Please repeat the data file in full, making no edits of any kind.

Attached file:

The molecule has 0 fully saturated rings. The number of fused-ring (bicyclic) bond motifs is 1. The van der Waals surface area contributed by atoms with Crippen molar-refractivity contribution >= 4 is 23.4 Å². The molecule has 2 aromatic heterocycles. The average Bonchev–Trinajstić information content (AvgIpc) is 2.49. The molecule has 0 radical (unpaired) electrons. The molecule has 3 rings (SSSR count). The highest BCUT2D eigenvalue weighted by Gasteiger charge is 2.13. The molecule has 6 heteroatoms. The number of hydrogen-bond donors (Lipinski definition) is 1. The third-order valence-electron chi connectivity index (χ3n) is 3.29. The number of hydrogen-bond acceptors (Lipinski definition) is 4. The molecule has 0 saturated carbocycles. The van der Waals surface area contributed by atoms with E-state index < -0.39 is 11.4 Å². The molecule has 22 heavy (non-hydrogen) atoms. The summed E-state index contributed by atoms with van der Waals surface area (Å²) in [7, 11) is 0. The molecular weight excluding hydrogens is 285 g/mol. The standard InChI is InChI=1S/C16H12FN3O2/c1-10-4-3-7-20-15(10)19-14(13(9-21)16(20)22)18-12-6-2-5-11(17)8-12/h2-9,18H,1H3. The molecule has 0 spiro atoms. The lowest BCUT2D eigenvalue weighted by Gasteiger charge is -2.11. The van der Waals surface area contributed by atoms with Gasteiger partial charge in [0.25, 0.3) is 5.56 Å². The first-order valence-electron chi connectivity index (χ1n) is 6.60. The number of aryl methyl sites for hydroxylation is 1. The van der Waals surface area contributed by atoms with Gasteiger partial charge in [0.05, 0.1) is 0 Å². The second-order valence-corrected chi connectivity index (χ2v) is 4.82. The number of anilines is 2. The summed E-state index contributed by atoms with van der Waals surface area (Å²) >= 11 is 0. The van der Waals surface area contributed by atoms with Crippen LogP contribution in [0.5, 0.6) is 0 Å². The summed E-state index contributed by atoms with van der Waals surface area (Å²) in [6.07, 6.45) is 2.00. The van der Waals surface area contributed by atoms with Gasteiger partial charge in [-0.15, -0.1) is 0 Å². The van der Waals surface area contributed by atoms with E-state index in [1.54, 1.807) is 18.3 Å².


The molecule has 0 fully saturated rings. The number of fused-ring (bicyclic) bond motifs is 1. The van der Waals surface area contributed by atoms with Crippen molar-refractivity contribution >= 4 is 23.4 Å². The molecule has 2 aromatic heterocycles. The average Bonchev–Trinajstić information content (AvgIpc) is 2.49. The molecule has 0 radical (unpaired) electrons. The molecule has 3 rings (SSSR count). The highest BCUT2D eigenvalue weighted by Gasteiger charge is 2.13. The molecule has 6 heteroatoms. The number of hydrogen-bond donors (Lipinski definition) is 1. The third-order valence-electron chi connectivity index (χ3n) is 3.29. The number of hydrogen-bond acceptors (Lipinski definition) is 4. The molecule has 0 saturated carbocycles. The van der Waals surface area contributed by atoms with E-state index < -0.39 is 11.4 Å². The molecule has 22 heavy (non-hydrogen) atoms. The summed E-state index contributed by atoms with van der Waals surface area (Å²) in [7, 11) is 0. The molecular weight excluding hydrogens is 285 g/mol. The standard InChI is InChI=1S/C16H12FN3O2/c1-10-4-3-7-20-15(10)19-14(13(9-21)16(20)22)18-12-6-2-5-11(17)8-12/h2-9,18H,1H3. The molecule has 0 spiro atoms. The lowest BCUT2D eigenvalue weighted by Gasteiger charge is -2.11. The van der Waals surface area contributed by atoms with Gasteiger partial charge in [0.25, 0.3) is 5.56 Å². The first-order valence-electron chi connectivity index (χ1n) is 6.60. The number of aryl methyl sites for hydroxylation is 1. The van der Waals surface area contributed by atoms with Gasteiger partial charge in [0.05, 0.1) is 0 Å². The second-order valence-corrected chi connectivity index (χ2v) is 4.82. The number of anilines is 2. The summed E-state index contributed by atoms with van der Waals surface area (Å²) >= 11 is 0. The van der Waals surface area contributed by atoms with Crippen LogP contribution in [0.5, 0.6) is 0 Å². The summed E-state index contributed by atoms with van der Waals surface area (Å²) in [6.07, 6.45) is 2.00. The van der Waals surface area contributed by atoms with Gasteiger partial charge in [-0.15, -0.1) is 0 Å². The van der Waals surface area contributed by atoms with E-state index in [1.54, 1.807) is 18.3 Å².